1) Amad announces himself on big stage
We had only seen glimpses of Amad Diallo in a Manchester United shirt before this, making fleeting appearances from the bench in the previous tie. This time, playing in his first full half of football for the club, the teenager announced himself.
Bruno Fernandes’s pass was exquisite (more on that later), but what was brilliant about Amad’s goal was his movement which demanded the pass be played. Initially he drifted towards the ball, posing a question for the Milan defence as to whether to follow him, but then he made eye contact with Fernandes before spinning and sprinting in behind. The instinctive black-flick header was a piece of genius, the kind of reactive moment which suggests Amad has goalscoring in his bones and in his blood. It was unusual goal and yet he made it seem like something so natural, jogging away to celebrate with barely a hint of a smile, as if his own brilliance came as no surprise.
Clearly Amad, who at 18 and 243 days is United’s fourth-youngest European goalscorer, is already trusted by Ole Gunnar Solskjaer, who has talked enthusiastically about how quickly the forward has made an impact on first-team training, and this suggests there will be some more opportunities for him in what is a jam-packed season-ending schedule. This, you sense, was just the start.
2) Fernandes’ pitch-perfect moment
Amad’s movement demanded the pass, but Fernandes still had to execute it. In reality Fernandes didn’t have his best game, but then so often it looks like he’s struggling simply because his high-risk play isn’t quite clicking, until all of a sudden it does, spectacularly so.
The Portuguese has plenty of assists to his name in his United career to date and this was up there with the very best. It is the Players Championship this week and any golfer would have been proud of the fade Fernandes generated, the ball gently gliding to the right in the air to get around a defender blocking the line between Fernandes’ right foot and his target, Amad, like a tree on the fairway. The pass was pinpoint, falling perfectly in no man’s land between defence and goalkeeper, where Amad arrived to do the rest.
3) Martial’s stop-start season stops again
Beyond the equaliser by Milan, one notable blight on United’s night was an injury to Anthony Martial, who hobbled off at half-time. It did not look especially serious but with games coming thick and fast he may miss more action. Martial has been involved in 34 games in the campaign, yet the stop-start nature of his season – suffering a suspension, an illness, a thigh strain, another recent knock and now this injury – has not helped his cause and has continually halted his momentum. The timing seemed particularly unfortunate here, having played superbly in the Manchester derby win on the weekend. Solskjaer will hope Martial is saving his first burst of sustained form for the business-end of this long season.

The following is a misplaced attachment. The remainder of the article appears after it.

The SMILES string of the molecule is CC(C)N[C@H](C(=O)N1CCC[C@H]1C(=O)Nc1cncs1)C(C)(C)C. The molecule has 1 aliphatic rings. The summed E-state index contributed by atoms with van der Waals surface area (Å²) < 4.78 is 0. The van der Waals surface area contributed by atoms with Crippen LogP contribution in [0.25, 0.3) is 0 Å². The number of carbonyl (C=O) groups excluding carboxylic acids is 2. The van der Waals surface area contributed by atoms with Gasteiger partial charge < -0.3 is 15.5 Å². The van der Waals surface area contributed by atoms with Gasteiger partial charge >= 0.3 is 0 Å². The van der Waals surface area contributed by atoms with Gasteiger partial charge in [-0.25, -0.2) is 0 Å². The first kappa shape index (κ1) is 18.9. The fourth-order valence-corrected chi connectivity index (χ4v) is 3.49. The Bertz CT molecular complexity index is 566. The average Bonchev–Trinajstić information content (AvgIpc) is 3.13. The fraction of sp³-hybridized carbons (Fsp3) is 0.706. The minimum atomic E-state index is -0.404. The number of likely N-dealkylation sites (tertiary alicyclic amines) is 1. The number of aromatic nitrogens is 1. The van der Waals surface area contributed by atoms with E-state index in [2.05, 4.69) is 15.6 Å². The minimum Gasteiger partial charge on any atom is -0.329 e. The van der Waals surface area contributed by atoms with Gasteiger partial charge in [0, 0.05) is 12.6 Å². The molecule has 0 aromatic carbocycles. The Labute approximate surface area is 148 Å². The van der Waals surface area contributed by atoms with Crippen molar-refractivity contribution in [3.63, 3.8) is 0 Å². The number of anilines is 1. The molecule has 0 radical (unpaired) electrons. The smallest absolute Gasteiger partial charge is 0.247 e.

4) Milan in the driving seat
Stefano Pioli’s team earned a late equaliser that they deserved after showing exactly the kind of side they can be all match, and the threats they carry. What is a relatively young team showed no fear, sticking to Pioli’s attacking philosophy, playing out from the back with confidence and creating several moments of real threat. They could count themselves a little unlucky not to come away with more than only one away goal, given the ball hit the back of Dean Henderson’s net twice in the first half. One was ruled out for offside while the impressive Franck Kessie’s volleyed finish was chalked off for the most imperceptible of handballs in the build-up, a farcical rule ending next season, but for which United can be grateful for. This was a good night for Milan, and they will come again in the second leg.
5) Henderson’s night to forget
He may have only let in one legitimate goal on the scoreboard but the three times AC Milan got past Dean Henderson will cause some alarm at Old Trafford. Plans are said to be in place for the England international to slowly begin usurping David de Gea as United’s No1, but on one of his biggest tests to date the goalkeeper found himself wanting.
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